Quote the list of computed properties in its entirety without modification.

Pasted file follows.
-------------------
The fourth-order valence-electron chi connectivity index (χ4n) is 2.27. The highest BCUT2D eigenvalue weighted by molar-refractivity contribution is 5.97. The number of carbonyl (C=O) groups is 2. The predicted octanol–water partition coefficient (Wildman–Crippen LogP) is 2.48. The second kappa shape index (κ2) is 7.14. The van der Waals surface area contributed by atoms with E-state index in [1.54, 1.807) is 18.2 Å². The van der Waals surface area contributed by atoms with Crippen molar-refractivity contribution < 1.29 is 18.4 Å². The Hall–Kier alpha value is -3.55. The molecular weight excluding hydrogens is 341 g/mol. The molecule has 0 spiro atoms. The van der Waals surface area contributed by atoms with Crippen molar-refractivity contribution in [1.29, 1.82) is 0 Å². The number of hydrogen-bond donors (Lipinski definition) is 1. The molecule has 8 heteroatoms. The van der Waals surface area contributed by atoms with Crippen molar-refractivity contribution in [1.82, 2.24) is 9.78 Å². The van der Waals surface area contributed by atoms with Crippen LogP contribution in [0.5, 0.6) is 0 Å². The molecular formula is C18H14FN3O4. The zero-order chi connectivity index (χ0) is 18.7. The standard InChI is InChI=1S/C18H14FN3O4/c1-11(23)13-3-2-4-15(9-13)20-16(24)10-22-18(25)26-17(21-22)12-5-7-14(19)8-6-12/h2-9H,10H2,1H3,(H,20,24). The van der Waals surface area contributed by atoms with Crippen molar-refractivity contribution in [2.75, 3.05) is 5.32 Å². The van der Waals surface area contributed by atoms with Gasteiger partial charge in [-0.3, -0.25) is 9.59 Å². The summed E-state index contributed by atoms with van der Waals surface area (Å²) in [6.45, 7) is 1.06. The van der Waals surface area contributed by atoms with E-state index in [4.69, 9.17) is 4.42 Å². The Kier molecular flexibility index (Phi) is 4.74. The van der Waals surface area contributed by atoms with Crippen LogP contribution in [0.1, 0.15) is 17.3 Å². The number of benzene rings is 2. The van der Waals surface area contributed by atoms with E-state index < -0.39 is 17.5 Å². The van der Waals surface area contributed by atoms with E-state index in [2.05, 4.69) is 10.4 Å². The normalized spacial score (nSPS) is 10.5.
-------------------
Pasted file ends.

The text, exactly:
The fourth-order valence-electron chi connectivity index (χ4n) is 2.27. The highest BCUT2D eigenvalue weighted by molar-refractivity contribution is 5.97. The number of carbonyl (C=O) groups is 2. The predicted octanol–water partition coefficient (Wildman–Crippen LogP) is 2.48. The second kappa shape index (κ2) is 7.14. The van der Waals surface area contributed by atoms with E-state index in [1.54, 1.807) is 18.2 Å². The van der Waals surface area contributed by atoms with Crippen molar-refractivity contribution < 1.29 is 18.4 Å². The Hall–Kier alpha value is -3.55. The molecular weight excluding hydrogens is 341 g/mol. The molecule has 0 spiro atoms. The van der Waals surface area contributed by atoms with Crippen molar-refractivity contribution in [1.29, 1.82) is 0 Å². The number of hydrogen-bond donors (Lipinski definition) is 1. The molecule has 8 heteroatoms. The van der Waals surface area contributed by atoms with Crippen molar-refractivity contribution in [1.82, 2.24) is 9.78 Å². The van der Waals surface area contributed by atoms with Crippen LogP contribution in [0.5, 0.6) is 0 Å². The molecular formula is C18H14FN3O4. The zero-order chi connectivity index (χ0) is 18.7. The standard InChI is InChI=1S/C18H14FN3O4/c1-11(23)13-3-2-4-15(9-13)20-16(24)10-22-18(25)26-17(21-22)12-5-7-14(19)8-6-12/h2-9H,10H2,1H3,(H,20,24). The van der Waals surface area contributed by atoms with Crippen molar-refractivity contribution in [2.75, 3.05) is 5.32 Å². The van der Waals surface area contributed by atoms with Gasteiger partial charge in [-0.3, -0.25) is 9.59 Å². The summed E-state index contributed by atoms with van der Waals surface area (Å²) in [6.45, 7) is 1.06. The van der Waals surface area contributed by atoms with E-state index in [4.69, 9.17) is 4.42 Å². The Kier molecular flexibility index (Phi) is 4.74. The van der Waals surface area contributed by atoms with Crippen LogP contribution in [0.1, 0.15) is 17.3 Å². The number of benzene rings is 2. The van der Waals surface area contributed by atoms with E-state index < -0.39 is 17.5 Å². The van der Waals surface area contributed by atoms with E-state index in [2.05, 4.69) is 10.4 Å². The normalized spacial score (nSPS) is 10.5.